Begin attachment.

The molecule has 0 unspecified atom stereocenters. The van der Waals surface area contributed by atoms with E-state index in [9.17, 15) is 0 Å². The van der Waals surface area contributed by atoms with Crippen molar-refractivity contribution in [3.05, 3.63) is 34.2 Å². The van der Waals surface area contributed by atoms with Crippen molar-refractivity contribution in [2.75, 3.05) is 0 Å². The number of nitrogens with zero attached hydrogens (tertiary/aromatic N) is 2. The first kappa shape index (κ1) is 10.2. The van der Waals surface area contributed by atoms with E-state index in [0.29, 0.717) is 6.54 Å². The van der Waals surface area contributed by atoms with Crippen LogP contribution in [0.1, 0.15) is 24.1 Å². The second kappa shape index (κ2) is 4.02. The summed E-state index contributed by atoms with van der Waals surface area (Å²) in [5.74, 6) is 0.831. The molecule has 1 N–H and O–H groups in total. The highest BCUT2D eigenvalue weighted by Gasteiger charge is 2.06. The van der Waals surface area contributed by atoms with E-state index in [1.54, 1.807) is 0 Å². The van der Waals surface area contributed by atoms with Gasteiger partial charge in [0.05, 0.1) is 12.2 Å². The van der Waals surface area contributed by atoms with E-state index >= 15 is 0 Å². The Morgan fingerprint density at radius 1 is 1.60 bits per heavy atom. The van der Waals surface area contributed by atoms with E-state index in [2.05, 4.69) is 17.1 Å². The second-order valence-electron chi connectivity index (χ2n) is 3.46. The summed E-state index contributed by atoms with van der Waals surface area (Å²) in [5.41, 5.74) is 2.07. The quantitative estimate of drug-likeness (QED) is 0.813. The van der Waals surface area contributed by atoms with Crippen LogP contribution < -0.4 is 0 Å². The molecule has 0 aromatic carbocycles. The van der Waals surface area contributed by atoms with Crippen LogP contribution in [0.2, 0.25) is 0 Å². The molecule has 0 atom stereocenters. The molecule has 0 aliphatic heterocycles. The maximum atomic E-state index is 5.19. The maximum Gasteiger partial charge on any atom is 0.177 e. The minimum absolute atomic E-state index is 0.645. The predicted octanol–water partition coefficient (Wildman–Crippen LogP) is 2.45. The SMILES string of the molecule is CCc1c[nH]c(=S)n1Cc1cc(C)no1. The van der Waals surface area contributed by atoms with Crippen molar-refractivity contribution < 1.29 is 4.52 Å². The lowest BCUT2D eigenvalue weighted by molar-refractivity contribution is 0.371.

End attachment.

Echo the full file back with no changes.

The molecule has 0 unspecified atom stereocenters. The van der Waals surface area contributed by atoms with E-state index in [9.17, 15) is 0 Å². The van der Waals surface area contributed by atoms with Crippen molar-refractivity contribution in [3.05, 3.63) is 34.2 Å². The van der Waals surface area contributed by atoms with Crippen molar-refractivity contribution in [2.75, 3.05) is 0 Å². The number of nitrogens with zero attached hydrogens (tertiary/aromatic N) is 2. The first kappa shape index (κ1) is 10.2. The van der Waals surface area contributed by atoms with E-state index in [0.29, 0.717) is 6.54 Å². The van der Waals surface area contributed by atoms with Crippen LogP contribution in [0.1, 0.15) is 24.1 Å². The second kappa shape index (κ2) is 4.02. The summed E-state index contributed by atoms with van der Waals surface area (Å²) in [5.74, 6) is 0.831. The molecule has 1 N–H and O–H groups in total. The highest BCUT2D eigenvalue weighted by Gasteiger charge is 2.06. The van der Waals surface area contributed by atoms with E-state index in [1.54, 1.807) is 0 Å². The van der Waals surface area contributed by atoms with Gasteiger partial charge in [0.05, 0.1) is 12.2 Å². The van der Waals surface area contributed by atoms with E-state index >= 15 is 0 Å². The Morgan fingerprint density at radius 1 is 1.60 bits per heavy atom. The van der Waals surface area contributed by atoms with E-state index in [2.05, 4.69) is 17.1 Å². The second-order valence-electron chi connectivity index (χ2n) is 3.46. The summed E-state index contributed by atoms with van der Waals surface area (Å²) in [5.41, 5.74) is 2.07. The quantitative estimate of drug-likeness (QED) is 0.813. The van der Waals surface area contributed by atoms with Crippen LogP contribution < -0.4 is 0 Å². The molecule has 0 aromatic carbocycles. The van der Waals surface area contributed by atoms with Crippen LogP contribution in [0.2, 0.25) is 0 Å². The molecule has 0 atom stereocenters. The molecule has 0 aliphatic heterocycles. The maximum atomic E-state index is 5.19. The maximum Gasteiger partial charge on any atom is 0.177 e. The minimum absolute atomic E-state index is 0.645. The predicted octanol–water partition coefficient (Wildman–Crippen LogP) is 2.45. The SMILES string of the molecule is CCc1c[nH]c(=S)n1Cc1cc(C)no1. The van der Waals surface area contributed by atoms with Crippen molar-refractivity contribution < 1.29 is 4.52 Å². The lowest BCUT2D eigenvalue weighted by molar-refractivity contribution is 0.371.